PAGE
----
I think some of it comes from people recording using modellers while listening on headphones.

    It says in the AxeFX manual specifically not to do this. 

    I think you do lose something by not having the acoustic coupling of the amp and guitar, but you can still do that with a modeller you just don't put a mic on the speaker.
    So you have the amp in the room but take the signal direct from your modeller? Is that what you mean?
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  • monquixotemonquixote Frets: 11054
    camf said:
    I think some of it comes from people recording using modellers while listening on headphones.

    It says in the AxeFX manual specifically not to do this. 

    I think you do lose something by not having the acoustic coupling of the amp and guitar, but you can still do that with a modeller you just don't put a mic on the speaker.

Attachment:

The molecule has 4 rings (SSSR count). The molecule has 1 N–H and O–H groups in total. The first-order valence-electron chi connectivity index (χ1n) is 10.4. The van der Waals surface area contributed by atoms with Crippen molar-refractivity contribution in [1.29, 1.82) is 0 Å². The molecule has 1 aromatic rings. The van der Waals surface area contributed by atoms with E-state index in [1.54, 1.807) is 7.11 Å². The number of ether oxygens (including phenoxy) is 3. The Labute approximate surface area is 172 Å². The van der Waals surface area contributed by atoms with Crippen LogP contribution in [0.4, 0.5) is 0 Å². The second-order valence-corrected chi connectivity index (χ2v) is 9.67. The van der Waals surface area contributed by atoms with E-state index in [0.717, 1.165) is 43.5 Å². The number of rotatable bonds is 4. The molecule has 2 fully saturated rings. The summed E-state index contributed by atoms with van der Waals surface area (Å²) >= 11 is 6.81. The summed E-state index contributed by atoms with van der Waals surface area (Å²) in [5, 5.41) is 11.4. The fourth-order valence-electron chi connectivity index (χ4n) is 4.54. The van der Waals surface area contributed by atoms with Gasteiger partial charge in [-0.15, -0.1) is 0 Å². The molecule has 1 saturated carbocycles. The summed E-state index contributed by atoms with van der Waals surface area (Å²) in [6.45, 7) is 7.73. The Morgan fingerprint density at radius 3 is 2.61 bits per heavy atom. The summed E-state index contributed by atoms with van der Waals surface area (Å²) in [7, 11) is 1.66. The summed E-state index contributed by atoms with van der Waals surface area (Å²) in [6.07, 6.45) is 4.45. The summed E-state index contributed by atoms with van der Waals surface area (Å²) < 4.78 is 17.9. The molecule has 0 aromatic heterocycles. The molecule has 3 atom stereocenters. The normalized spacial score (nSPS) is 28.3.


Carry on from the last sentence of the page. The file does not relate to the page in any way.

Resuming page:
So you have the amp in the room but take the signal direct from your modeller? Is that what you mean?

    The AxeFX manual suggests using studio monitors pointing at the guitar, but I've done it by recording DI guitar while playing through an amp before. I actually really like that way of working as I don't fart about trying to get tones when I just want to do a take.
    Handsome_Chris said: Like white Nile Rodgers. 
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  • KeefyKeefy Frets: 828
    I think if you can achieve and record a sound that makes you want to play, go for it, however you do it.
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  • I think you can get great record sounds from pretty much any solution these days.

    Our first album was my Laney VH100R and Amplitube 2 - because the other guitarists DSL broke two days before our recording schedule.

    Our second album was Laney VH100R and Fryette Sig X. The recorded tones are okay, but they needed a lot of work to sit in the mix. I did some overdubs with Amplitube again, and no-one has ever noticed.